A 2022 economic impact study determined Naples Airport supports 5,454 jobs in the community and generates a total economic impact of $781 million annually. Each time a jet or helicopter flies overhead, it doesn’t just mean another affluent individual is coming or going... it means revenue is filtering into the local economy. It might mean mosquitoes are being sprayed, law enforcement is tracking down a criminal or one of our neighbors, friends, family members or co-workers is being rushed to the hospital for a life-saving medical procedure.

Naples Airport has a long history of service to this community that dates all the way back to its origins in 1943, when it was used as a military airfield. Today, the airport is still providing vital benefits to this community as a transportation hub essential to our safety, health, wellbeing and economy.

Friends of Naples Municipal Airport, a nonprofit community organization that supports the city’s only commercial airport, has announced a new slate of board officers.

The 18-member board named Stephen Myers, CAM, an FAA-certified pilot and executive vice president of Elite Jets, as its president. Bill Earls, a luxury real estate broker with John R. Wood Properties, is the board’s new vice president.

The board appointed Christel Johnson, a real estate broker and owner of Paradise Coast Property Team, as its treasurer. Bruce Byerly, a third-generation aviator and owner of Byerly Aviation in Peoria, Illinois, is the new board secretary.

“For over 70 years, Naples Municipal Airport has been an essential civic resource for our world-class community,” Myers said. “Our volunteer board of dedicated community leaders is deeply committed to ensuring that the airport remain both a valued and well-maintained resource as well as an exemplary neighbor.”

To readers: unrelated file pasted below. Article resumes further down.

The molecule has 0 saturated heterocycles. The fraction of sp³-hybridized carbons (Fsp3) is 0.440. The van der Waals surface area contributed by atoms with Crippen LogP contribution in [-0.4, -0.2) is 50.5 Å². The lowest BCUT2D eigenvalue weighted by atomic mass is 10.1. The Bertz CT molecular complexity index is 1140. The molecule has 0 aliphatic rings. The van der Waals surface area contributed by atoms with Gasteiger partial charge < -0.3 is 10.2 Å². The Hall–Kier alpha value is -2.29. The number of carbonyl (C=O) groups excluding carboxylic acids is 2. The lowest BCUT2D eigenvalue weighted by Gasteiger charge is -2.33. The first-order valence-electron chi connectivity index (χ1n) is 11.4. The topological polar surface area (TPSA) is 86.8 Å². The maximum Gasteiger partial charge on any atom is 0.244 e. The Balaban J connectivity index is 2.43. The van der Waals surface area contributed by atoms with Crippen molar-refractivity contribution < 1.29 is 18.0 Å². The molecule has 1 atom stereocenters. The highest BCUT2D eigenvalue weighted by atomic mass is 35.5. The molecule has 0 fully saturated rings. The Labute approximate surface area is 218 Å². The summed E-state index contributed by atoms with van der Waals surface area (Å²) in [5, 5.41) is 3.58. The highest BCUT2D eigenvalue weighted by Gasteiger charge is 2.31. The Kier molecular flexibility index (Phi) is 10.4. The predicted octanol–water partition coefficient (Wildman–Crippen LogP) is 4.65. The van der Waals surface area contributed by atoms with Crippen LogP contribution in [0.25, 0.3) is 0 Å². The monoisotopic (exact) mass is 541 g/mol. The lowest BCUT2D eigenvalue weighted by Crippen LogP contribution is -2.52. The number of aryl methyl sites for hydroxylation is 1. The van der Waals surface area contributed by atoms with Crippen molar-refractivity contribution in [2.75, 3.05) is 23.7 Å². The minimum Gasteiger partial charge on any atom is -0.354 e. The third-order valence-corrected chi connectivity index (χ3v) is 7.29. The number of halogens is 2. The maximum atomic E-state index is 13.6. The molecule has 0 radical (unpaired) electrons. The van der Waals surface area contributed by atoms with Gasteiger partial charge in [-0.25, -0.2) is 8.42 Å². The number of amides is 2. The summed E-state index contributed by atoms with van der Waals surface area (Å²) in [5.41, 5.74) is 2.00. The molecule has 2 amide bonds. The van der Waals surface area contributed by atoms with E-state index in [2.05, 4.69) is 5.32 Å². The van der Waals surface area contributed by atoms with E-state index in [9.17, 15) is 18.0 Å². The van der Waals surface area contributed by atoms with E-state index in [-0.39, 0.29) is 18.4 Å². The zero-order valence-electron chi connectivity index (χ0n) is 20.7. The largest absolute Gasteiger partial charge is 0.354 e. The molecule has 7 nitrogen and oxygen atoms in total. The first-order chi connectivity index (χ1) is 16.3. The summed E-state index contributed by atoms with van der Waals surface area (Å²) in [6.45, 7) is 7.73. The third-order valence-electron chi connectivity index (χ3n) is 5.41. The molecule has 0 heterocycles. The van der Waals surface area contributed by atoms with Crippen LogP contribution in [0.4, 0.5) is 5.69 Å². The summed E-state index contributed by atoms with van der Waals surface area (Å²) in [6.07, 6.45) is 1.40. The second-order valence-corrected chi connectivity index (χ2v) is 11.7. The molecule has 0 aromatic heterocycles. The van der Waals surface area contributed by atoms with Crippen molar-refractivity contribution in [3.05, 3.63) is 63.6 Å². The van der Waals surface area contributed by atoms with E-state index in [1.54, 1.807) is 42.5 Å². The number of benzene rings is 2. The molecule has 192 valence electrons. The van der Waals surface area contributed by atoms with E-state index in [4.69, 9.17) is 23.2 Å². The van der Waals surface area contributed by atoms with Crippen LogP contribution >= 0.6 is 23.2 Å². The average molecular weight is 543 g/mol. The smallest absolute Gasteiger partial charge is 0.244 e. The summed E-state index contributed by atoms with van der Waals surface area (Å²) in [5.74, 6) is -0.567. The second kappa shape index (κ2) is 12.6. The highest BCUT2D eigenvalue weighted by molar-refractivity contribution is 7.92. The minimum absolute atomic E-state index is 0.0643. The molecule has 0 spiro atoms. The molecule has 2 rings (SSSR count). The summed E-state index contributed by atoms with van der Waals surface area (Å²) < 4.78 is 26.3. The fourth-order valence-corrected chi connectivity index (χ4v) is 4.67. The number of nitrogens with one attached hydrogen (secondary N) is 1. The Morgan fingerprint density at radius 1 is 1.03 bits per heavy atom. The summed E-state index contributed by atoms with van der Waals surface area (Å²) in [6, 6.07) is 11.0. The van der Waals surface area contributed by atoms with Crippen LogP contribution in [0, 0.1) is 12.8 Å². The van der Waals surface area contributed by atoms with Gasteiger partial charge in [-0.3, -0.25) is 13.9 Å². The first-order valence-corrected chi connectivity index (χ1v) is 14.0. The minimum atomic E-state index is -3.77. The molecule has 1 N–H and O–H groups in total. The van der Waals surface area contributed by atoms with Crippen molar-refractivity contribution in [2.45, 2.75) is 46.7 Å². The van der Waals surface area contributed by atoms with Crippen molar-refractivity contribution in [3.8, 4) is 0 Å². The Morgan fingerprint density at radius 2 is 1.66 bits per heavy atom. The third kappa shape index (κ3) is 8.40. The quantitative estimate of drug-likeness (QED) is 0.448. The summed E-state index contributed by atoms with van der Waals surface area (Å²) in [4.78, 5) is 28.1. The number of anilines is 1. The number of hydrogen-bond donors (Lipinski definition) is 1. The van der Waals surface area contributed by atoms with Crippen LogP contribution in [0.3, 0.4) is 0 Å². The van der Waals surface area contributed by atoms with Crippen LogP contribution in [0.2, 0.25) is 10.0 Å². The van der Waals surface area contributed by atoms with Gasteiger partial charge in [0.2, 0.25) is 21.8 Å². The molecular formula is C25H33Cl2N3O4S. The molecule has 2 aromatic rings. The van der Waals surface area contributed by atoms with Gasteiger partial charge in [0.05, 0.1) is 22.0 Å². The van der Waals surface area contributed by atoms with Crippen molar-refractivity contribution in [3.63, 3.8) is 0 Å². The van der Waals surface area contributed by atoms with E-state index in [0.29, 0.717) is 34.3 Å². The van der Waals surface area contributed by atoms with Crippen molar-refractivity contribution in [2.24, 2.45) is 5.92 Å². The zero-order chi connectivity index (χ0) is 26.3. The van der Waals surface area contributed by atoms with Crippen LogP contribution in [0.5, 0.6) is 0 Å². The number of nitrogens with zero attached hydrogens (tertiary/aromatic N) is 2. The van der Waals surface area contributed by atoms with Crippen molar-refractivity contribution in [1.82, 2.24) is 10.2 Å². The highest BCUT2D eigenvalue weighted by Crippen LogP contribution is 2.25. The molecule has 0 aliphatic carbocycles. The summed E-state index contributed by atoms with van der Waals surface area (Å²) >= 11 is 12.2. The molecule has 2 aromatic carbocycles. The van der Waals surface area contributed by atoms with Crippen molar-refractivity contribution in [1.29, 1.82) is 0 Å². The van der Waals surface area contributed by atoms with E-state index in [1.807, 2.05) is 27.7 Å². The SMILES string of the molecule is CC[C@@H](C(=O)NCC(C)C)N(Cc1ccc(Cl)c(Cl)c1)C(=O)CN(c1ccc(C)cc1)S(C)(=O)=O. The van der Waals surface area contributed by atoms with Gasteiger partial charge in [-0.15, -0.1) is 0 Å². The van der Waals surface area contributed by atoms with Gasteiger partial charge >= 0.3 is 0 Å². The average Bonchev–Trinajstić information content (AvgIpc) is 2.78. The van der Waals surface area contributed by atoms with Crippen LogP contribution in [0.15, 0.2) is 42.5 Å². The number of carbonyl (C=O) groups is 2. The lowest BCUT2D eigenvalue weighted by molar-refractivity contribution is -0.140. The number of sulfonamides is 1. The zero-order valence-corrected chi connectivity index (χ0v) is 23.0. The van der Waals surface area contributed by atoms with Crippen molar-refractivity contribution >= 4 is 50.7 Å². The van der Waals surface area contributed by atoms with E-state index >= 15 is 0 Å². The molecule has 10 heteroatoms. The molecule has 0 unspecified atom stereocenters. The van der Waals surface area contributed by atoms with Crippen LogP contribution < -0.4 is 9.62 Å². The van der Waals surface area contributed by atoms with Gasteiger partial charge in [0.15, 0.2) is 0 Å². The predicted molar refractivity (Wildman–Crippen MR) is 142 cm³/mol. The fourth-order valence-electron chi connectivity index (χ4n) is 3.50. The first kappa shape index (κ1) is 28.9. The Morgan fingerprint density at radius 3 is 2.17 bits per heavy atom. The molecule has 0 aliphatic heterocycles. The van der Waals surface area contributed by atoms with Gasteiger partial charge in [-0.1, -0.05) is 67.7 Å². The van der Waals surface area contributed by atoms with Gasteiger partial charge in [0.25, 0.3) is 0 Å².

First formed nearly a quarter-century ago, Friends of Naples Municipal Airport was recently reactivated amid a Naples Airport Authority noise abatement study submitted to the Federal Aviation Authority (FAA). The study recommendations to the FAA include increasing the glideslope to one runway, creating a residential sound insulation program and implementing an enhanced quiet flying plan.

The airport currently has a voluntary flight curfew from 10 p.m. to 7 a.m. that officials say has a nearly 99% compliance rate. The Airport Authority is also pursuing a study about the feasibility of moving the airport, a scenario the Friends of Naples Municipal Airport strongly opposes.

“With a total economic impact of $781 million annually and more than 5,450 jobs supported in the community, Naples Municipal Airport is unquestionably one of our city’s most valued, and valuable, resources,” Myers said. “The financial gains, convenience, year-round tourism and community support it provides to the Collier County Sheriff’s Office, medical emergency flights, fire and rescue operations, and the county’s Mosquito Control District make it a vital and essential resource to our collective health and well-being.”

The airport does not receive any local tax dollars, generating revenue from hangar rental and fuel sales as part of a financially self-sustaining operation.

Ongoing noise concerns at Naples Municipal Airport in Florida have community members calling for airport operation restrictions while airport advocates fight to convince officials of the benefits of the field.

Citizens in Naples have been attempting to curb noise emissions from the airport users for decades, but in recent years efforts to pressure the Naples Airport Authority (NAA) to restrict operations have intensified.

Calls for restrictions range from implementing curfews on airport operations to moving city services and flight schools to alternate locations.